Mountain Journeys

Days spent in reconnaissance are days well spent. Dynamic risk assessment


The majestic Puig Campana

​On Sunday I had the opportunity to go climbing on the mighty Puig Campana. Having done a few routes on this mountain already, I was very keen to check out more of what it has to offer and start to piece together a very long link-up route that would total around 30 pitches of rock climbing up to about VS grade.
We arrived at the parking above the Font d’Moli nice and early, although a few had beaten us to it and it looked like it could be a busy day on the mountain. Immediately upon leaving the car we noticed the strong breeze which was also impacting the temperature. Still, we remained optimistic so began the gentle walk in towards the base of Aristotles, a 10 pitch HS/VS. Once at the base of the route my optimism began to blow away in the gale force winds! Attempting the first pitch seemed necessary but inevitably we retreated from this one quite quickly.
After packing up we followed a pleasant scrambling line to the base of the popular Espolon Central route, the classic 13 pitch HS. From here we continued the scramble into the depths of Barranco del Infierno, a wide but ever narrowing gully which ultimately becomes a narrow canyon. This is where the routes we were most interested in are. It wasn’t quite so windy, but alas higher on the mountain the trees still swayed violently so a complete ascent wasn’t an option.
Instead we spent some time checking through the topo drawings we had brought and matching them up with crag features, in particular the starts of routes. This was time very well spent.
We finished our visit by climbing the first pitch of a route called ‘Sin Nombre’ (without name). This was pleasant and on excellent rock. A straightforward, if slightly spiky abseil took us back down to ground level and a retreat from the mountain for us.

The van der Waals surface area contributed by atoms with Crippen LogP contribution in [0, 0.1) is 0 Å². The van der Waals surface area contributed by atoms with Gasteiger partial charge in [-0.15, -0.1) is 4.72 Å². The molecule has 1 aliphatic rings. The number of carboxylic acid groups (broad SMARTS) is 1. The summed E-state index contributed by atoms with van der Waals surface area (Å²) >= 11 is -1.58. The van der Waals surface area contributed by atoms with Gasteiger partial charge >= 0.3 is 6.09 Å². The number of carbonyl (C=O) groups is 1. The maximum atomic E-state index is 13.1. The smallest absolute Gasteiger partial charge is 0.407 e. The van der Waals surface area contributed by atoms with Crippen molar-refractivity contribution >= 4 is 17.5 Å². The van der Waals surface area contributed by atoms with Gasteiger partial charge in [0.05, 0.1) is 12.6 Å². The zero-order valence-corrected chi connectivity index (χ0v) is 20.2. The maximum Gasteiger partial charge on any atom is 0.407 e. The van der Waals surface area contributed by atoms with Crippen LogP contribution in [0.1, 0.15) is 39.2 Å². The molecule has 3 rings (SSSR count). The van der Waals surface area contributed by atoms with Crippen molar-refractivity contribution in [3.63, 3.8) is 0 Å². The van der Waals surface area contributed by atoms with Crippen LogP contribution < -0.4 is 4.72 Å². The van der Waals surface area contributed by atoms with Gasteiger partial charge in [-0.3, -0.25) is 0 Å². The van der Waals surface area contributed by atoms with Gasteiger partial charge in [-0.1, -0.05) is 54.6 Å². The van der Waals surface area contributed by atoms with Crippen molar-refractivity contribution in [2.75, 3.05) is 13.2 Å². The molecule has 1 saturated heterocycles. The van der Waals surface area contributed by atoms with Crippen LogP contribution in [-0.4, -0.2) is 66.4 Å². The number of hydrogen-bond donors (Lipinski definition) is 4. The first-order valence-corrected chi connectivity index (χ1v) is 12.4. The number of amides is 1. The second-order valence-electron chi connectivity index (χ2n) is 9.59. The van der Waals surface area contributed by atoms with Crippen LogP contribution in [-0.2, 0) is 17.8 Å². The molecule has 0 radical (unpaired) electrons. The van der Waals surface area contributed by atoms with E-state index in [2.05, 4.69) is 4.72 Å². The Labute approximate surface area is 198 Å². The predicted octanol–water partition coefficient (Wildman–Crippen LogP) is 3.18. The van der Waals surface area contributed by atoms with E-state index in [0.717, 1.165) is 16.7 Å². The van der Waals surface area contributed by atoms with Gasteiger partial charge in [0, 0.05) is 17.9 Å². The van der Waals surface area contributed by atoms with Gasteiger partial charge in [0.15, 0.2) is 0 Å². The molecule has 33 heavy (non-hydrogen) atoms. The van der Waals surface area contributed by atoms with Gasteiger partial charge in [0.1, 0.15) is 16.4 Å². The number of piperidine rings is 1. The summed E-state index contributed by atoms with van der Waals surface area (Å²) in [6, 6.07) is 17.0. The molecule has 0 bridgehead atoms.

During our searching we had be honoured to catch sight of an Eagle soaring high above. This magnificent bird made a couple of appearances before retreating to no doubt less windy places!
A good day was had on a beautiful mountain. We had made the right decision not to climb and risk being blown off the mountain by high winds. But it would be easy to allow temptation to get in the way of sound judgement, and this should be considered by those on short stay climbing holidays in the area (or any other mountain area for that matter). We could see a number of teams high on Espolon Central as we walked down, wow how wild it must have been up there, let’s hope they all had a great day and made it back down safely.
We’ll report again soon once we get this route ticked.
After a stack of admin tasks on Monday morning, the afternoon became free to explore yet more rocky places, this time nearer to our base in La Llosa. I’d heard the Barranco de la Canal was a fine place but had not appreciated it until a recent rock climbing day at Guadalest crags, from where it can be partially viewed from a distance. The amount of rock up there astounded me and I absolutely had to go for a closer look. Thankfully it’s really close to La Llosa and the approach walk from the Castell de Castells side is quick and easy, so far so good then.
I found a rocky spur on the Eastern side of El Castellet, but alas this gave poor and insecure scrambling. Not to be deterred I ventured to the far side of El Castellet and here I found a serrated rocky ridge that looked rather fun. Access to the base was nice and easy and the scrambling was excellent and on mostly good quality Limestone. The route leads all the way to El Castellet which is a fantastic vantage point. Overall grade for the scramble would be a UK grade 1.
My return walk initially went towards the amazing Barranco de la Canal. Wow what a sight this is. The scrambling and rock climbing possibilities seem huge. Watch this space for updates soon.
And then onto Tuesday’s exploits! More rock scrambling was in order and again this would be close to home in La Llosa. The Caval Verd ridge above Murla presents a fine walking itinerary and I reckoned there were scrambling possibilities up there too. A steep ascent on the track from Murla saw me quickly gain a rocky crest which offered sections of mild scrambing over sharp Limestone. After summiting the East Peak the terrain became more scrambly up to Penya Riog at 790m and the main summit on the Eastern section of ridge. Had it not been quite so windy I would have continued my exploration to make this a circular route, but alas with such steep and exposed terrain this wasn’t the day for it.
Returning via the same tracks was still very pleasant and provided all the seaward views I had missed during the ascent.
If you’re looking for an action packed holiday or short break here in Spain, give us a call / email and let’s make it happen. Rock climbing, mountain walking, scrambling, canyoning, and via ferrata.

Barranco de la Canal


Looking over to Segaria from Caval Verd



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